Curley, Schultz Arraigned on $50,000 Each, Attorneys Vow to Fight Charges
HARRISBURG, Pa. — Former Penn State Athletic Director Tim Curley and former Penn State vice president Gary Schultz were each arraigned on $50,000 bail on Friday after new charges were brought against them by the Attorney General's Office on Thursday.
Schultz and Curley entered the courtroom wearing suits and were not handcuffed. Curley was accompanied by his wife.
Curley and Schultz were arraigned on $75,000 unsecured bail when they were charged in Dec. 2011 with felony perjury and summary failure to report.
On Thursday, Pennsylvania Attorney General Linda Kelly called a press conference at noon in Harrisburg, where she announced new charges against Penn State's former top administrators – this time around, including former Penn State President Graham Spanier – in what she called a 'conspiracy of silence.' Former Penn State President Graham Spanier was charged for the first time since the start of the investigation, while former athletic director Tim Curley and former vice president Gary Schultz received three new charges each.
Curley, Schultz and Spanier are each charged with perjury, endangering the welfare of children, failure to report, criminal conspiracy and obstruction of justice. Spanier will be arraigned at 9:30 a.m. on Wednesday in Harrisburg.
The arraignment, presided over by District Judge William Wenner, started around 2 p.m. and wrapped in about 15 minutes. En route to their cars, Roberto and Tom Farrell, Schultz's attorney, addressed the media and said their clients are innocent of all charges and they are prepared to "fight it to the end" – should the charges be upheld.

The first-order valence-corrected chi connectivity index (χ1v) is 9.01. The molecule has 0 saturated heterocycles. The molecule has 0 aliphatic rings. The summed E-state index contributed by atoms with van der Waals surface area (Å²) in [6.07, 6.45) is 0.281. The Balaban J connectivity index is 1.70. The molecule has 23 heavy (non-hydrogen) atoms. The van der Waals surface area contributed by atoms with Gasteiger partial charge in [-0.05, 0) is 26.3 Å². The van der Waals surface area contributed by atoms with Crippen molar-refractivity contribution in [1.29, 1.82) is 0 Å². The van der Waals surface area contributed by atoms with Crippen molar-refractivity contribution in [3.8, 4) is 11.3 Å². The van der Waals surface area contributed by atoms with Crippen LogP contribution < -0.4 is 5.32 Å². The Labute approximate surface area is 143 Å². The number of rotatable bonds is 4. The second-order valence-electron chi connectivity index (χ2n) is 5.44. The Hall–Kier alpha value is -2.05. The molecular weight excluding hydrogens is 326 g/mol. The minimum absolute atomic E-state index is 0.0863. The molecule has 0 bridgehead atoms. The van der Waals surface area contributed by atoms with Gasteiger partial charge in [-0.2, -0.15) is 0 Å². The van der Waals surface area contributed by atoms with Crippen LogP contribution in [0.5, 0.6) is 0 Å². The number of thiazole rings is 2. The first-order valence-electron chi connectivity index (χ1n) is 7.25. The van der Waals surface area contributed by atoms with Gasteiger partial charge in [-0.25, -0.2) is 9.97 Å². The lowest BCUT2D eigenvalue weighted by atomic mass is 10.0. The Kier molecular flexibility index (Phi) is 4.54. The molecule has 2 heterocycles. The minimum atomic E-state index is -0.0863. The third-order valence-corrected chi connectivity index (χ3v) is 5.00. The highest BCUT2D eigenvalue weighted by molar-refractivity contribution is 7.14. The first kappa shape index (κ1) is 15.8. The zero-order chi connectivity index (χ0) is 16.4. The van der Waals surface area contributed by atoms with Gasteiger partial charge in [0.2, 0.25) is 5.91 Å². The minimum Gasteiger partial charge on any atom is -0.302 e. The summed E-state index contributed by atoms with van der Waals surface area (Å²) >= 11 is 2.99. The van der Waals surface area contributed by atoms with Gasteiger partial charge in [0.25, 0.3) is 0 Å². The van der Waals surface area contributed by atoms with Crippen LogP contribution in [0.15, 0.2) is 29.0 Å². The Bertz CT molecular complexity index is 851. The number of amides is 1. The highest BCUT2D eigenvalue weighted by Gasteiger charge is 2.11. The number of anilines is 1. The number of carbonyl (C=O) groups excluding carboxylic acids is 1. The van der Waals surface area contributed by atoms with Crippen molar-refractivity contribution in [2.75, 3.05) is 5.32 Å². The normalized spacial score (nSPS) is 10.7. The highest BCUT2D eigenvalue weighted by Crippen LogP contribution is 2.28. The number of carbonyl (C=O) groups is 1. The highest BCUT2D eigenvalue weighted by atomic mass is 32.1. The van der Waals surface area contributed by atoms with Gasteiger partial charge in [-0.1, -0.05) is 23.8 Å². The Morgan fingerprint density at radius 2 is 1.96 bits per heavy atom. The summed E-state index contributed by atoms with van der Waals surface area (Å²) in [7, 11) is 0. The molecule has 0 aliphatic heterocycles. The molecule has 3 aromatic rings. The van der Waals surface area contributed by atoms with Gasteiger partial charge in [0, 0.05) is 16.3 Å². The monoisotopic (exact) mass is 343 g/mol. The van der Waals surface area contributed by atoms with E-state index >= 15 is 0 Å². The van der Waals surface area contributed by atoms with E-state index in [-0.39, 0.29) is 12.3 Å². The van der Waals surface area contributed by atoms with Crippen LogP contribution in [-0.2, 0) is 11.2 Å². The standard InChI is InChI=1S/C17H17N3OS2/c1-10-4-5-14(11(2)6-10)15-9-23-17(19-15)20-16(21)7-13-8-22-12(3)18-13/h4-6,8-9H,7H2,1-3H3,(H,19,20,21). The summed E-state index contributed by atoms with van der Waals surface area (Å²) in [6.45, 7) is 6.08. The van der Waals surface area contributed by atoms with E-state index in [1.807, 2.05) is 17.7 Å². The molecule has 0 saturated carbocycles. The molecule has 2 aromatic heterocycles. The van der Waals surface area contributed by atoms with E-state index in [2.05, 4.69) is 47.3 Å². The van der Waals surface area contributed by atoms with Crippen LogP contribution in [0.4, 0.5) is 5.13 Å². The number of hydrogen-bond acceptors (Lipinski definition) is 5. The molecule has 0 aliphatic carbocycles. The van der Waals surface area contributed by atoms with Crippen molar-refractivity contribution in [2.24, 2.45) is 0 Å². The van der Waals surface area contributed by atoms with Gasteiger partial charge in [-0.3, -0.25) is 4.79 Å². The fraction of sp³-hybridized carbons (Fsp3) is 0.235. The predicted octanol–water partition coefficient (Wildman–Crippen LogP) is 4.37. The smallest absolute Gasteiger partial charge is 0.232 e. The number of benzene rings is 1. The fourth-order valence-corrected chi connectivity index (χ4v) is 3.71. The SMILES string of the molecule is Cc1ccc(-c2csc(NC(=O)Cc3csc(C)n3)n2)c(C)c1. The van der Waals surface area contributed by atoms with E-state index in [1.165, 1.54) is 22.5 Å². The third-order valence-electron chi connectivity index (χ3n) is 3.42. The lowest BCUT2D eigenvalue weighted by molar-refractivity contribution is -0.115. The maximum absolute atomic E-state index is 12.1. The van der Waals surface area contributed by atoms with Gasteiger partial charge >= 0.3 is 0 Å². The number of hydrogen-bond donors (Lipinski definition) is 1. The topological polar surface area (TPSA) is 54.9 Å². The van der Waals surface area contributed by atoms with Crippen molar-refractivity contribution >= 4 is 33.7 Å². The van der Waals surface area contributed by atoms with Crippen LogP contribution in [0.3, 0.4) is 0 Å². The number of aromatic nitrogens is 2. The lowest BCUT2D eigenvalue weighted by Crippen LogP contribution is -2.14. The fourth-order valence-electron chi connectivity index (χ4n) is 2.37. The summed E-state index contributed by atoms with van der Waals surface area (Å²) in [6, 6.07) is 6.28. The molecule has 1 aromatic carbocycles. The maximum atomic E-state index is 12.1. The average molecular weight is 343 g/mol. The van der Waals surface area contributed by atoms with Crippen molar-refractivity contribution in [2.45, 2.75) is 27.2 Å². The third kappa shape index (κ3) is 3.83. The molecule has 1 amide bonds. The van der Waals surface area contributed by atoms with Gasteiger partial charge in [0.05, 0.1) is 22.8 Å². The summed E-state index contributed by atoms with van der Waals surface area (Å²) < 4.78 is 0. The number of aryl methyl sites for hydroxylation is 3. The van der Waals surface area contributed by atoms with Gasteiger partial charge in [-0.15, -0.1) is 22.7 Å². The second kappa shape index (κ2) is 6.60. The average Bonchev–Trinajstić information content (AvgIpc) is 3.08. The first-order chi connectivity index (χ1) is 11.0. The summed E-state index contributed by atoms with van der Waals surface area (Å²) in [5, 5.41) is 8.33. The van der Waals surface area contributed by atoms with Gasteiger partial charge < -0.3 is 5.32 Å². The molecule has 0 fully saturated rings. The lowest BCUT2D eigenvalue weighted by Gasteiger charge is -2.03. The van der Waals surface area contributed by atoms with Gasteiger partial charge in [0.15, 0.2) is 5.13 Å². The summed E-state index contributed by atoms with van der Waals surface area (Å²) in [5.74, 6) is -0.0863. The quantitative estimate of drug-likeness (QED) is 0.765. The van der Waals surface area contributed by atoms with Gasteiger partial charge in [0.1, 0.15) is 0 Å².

Roberto said she recently filed again for a dismissal of all charges.
"There's very little new in this presentment ... I told you all last year that the perjury charge is a very weak case and that it would be almost impossible for the prosecution to prove that charge," Roberto said. "The prosecution recognized that, and this year, they're asking for a do-over.
"We will aggressively pursue this case."
Roberto also said once the defense has the opportunity to present their case in court, they will explain the email exchanges "and put into context" between Curley, Schultz and Spanier that were included in the Freeh report as well as the grand jury report released on Thursday that the Attorney General's Office said proves the men were not only aware of Jerry Sandusky's sex crimes against children in 1998 and again in 2001, but proved they did nothing to protect the children who were being victimized.
According to the presentment, former general counsel for Penn State Cynthia Baldwin represented Curley and Schultz before the grand jury in 2011 while concurrently representing Penn State.
Baldwin would later testify before the grand jury herself, an event in which she said Spanier had full knowledge of the reports made in 1998 and 2001 against Sandusky.
Roberto said that is a conflict of interest that never should have been allowed.
"The fact that Cynthia Baldwin represented our clients at the grand jury back in 2011 is a new issue that has been raised in the presentment," Roberto said.
"I can tell you that when we read the presentment, we were stunned, we were flabbergasted that she would have testified against our clients at, I assume, the grand jury after representing them before the grand jury.
"We're just as surprised, quite frankly, that the prosecution would allow her to testify at the grand jury under these circumstances," Roberto said.
Neither attorney confirmed whether Curley or Schultz will testify at trial.
Curley announced in January he is battling lung cancer. Roberto has made no comment since then other than to say her client's health is "a personal matter," as she reiterated on Friday.
Sandusky, 68, was sentenced to 30-60 years in prison on Oct. 9. He was convicted on June 22 on 45 of 48 charges of sexually abusing 10 boys over a 15-year period.